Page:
Just how is it that companies always seem to know just how to advertise to us? Ever get a chill up your spine when Target sends you a coupon for the exact type of jacket you'd been thinking of purchasing for the last week? If it feels like internet marketers know what products you're likely to be interested in, it's because they do. It is well known that internet activity can be tracked by marketers and used to more effectively reach the consumers who are likely to be interested in the product or service they offer. What is less widely understood is how different websites track your information, and how they use it. Simply changing your privacy settings in your browser can limit the information that you share across the entire spectrum of internet advertising. But what if you want to go deeper?

 

In order to truly understand how each site you interact with tracks your information, and just who they share it with, would require the consumer to read each individual privacy policy for every single website they frequent. By law the terms of use and related privacy policy must outline exactly what information they harvest from you, exactly how they use it, and with whom they are sharing it. There is no law however, against making your terms of service long, using lots of tiny print, or against writing it in legalese jargon that makes it very difficult for the average consumer to understand. 

There is a company with a new product that seeks to address this particular issue. PrivacyChoice has developed a digital service that indexes and disseminates privacy policies from a multitude of various websites, and has developed a scale designed to rate these sites based on how they collect and use your personal data. Their idea is to provide a one-stop easy tool that will allow consumers, site publishers, and administrators to compare various privacy policies across a given field at a glance. The hope is that not only will this spur more careful web shopping and browsing by the consumer, but will also provide greater exposure to how companies act with your information, making it advantageous from a public relations perspective for companies to create stronger privacy policies, and to encourage more responsible handling of consumer data.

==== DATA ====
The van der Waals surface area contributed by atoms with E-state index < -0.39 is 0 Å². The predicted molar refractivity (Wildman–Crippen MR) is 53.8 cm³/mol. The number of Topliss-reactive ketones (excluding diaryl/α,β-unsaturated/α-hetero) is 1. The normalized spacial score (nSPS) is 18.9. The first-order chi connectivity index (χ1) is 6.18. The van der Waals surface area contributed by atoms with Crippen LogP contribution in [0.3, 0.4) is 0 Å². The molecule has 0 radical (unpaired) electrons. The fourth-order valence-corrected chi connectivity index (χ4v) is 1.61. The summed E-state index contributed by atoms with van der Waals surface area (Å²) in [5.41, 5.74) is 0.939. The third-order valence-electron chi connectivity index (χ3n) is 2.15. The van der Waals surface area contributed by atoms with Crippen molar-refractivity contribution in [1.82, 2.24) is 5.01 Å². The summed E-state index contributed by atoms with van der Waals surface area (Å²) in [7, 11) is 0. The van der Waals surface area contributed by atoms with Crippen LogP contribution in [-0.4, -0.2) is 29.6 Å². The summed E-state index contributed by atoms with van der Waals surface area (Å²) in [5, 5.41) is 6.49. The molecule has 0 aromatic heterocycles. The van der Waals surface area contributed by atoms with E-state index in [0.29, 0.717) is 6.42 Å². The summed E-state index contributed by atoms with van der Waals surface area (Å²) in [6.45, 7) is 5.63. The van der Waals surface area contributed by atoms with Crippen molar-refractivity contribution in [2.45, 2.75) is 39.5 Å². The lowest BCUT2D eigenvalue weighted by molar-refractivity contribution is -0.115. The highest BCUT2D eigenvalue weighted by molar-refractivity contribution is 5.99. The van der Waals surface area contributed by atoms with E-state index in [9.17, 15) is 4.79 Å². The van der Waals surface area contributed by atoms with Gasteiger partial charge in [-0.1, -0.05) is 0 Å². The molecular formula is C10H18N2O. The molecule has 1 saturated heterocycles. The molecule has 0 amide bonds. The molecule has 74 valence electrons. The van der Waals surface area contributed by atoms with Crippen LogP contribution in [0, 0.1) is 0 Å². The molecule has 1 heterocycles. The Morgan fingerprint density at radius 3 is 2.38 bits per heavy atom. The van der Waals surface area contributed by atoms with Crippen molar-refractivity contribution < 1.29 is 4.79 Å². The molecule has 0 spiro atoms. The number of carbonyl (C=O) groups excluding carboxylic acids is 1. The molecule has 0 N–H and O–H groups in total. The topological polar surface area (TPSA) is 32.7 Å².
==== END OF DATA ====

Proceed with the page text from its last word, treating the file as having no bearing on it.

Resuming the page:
Specifically, PrivacyChoice measures whether a website shares personal user data with other sites, how long the site retains that data, and whether there is a confirmation process to confirm eventual deletion of that data. Users who visit privacyscore.com can search for Web sites they wish to have scored. Users also can download a plug-in app for their web browsers that, when activated, will show a privacy score at the top of each Web site they visit. There is also a downloadable plug-in that will function like an additional tool-bar in your browser that will show you the privacy score of various sites as you surf the web.

"What Is PrivacyScore and What Does It Do?" was written by Matt Davis. Matt is a Victim Advisor at the Identity Theft Resource Center. We welcome you to post/reprint the above article, as written, giving credit to and linking back to the ITRC Blog.

 

ITRC Sponsors and Supporters 

 

 

 

 

Go to top